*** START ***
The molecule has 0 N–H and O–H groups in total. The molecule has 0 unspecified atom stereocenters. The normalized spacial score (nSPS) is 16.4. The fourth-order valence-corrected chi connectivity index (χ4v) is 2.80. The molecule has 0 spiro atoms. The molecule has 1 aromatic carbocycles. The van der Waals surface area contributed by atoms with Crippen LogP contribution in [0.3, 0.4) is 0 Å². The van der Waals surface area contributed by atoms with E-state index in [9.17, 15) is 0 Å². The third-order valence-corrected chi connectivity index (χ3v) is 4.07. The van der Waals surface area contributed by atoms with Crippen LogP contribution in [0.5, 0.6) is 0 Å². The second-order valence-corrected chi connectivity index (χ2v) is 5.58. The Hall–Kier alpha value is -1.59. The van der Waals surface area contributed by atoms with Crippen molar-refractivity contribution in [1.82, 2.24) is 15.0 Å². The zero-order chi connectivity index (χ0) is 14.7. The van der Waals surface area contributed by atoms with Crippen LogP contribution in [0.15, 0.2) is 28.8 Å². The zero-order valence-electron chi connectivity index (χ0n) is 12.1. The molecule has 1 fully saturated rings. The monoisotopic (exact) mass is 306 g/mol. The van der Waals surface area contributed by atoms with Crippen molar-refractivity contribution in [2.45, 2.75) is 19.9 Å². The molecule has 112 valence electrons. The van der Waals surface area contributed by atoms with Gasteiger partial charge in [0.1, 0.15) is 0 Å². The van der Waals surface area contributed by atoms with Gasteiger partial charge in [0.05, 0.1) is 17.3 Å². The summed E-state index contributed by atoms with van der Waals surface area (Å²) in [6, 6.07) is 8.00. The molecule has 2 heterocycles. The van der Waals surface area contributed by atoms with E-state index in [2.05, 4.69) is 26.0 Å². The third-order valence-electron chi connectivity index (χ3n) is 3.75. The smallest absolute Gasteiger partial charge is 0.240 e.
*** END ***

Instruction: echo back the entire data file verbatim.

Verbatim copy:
The molecule has 0 N–H and O–H groups in total. The molecule has 0 unspecified atom stereocenters. The normalized spacial score (nSPS) is 16.4. The fourth-order valence-corrected chi connectivity index (χ4v) is 2.80. The molecule has 0 spiro atoms. The molecule has 1 aromatic carbocycles. The van der Waals surface area contributed by atoms with Crippen LogP contribution in [0.3, 0.4) is 0 Å². The van der Waals surface area contributed by atoms with E-state index in [9.17, 15) is 0 Å². The third-order valence-corrected chi connectivity index (χ3v) is 4.07. The van der Waals surface area contributed by atoms with Crippen LogP contribution in [0.5, 0.6) is 0 Å². The second-order valence-corrected chi connectivity index (χ2v) is 5.58. The Hall–Kier alpha value is -1.59. The van der Waals surface area contributed by atoms with Crippen molar-refractivity contribution in [1.82, 2.24) is 15.0 Å². The zero-order chi connectivity index (χ0) is 14.7. The van der Waals surface area contributed by atoms with Crippen LogP contribution in [0.15, 0.2) is 28.8 Å². The zero-order valence-electron chi connectivity index (χ0n) is 12.1. The molecule has 1 fully saturated rings. The monoisotopic (exact) mass is 306 g/mol. The van der Waals surface area contributed by atoms with Crippen molar-refractivity contribution in [2.45, 2.75) is 19.9 Å². The molecule has 112 valence electrons. The van der Waals surface area contributed by atoms with Gasteiger partial charge in [0.1, 0.15) is 0 Å². The van der Waals surface area contributed by atoms with Gasteiger partial charge in [0.05, 0.1) is 17.3 Å². The summed E-state index contributed by atoms with van der Waals surface area (Å²) in [6, 6.07) is 8.00. The molecule has 2 heterocycles. The van der Waals surface area contributed by atoms with E-state index in [2.05, 4.69) is 26.0 Å². The third-order valence-electron chi connectivity index (χ3n) is 3.75. The smallest absolute Gasteiger partial charge is 0.240 e.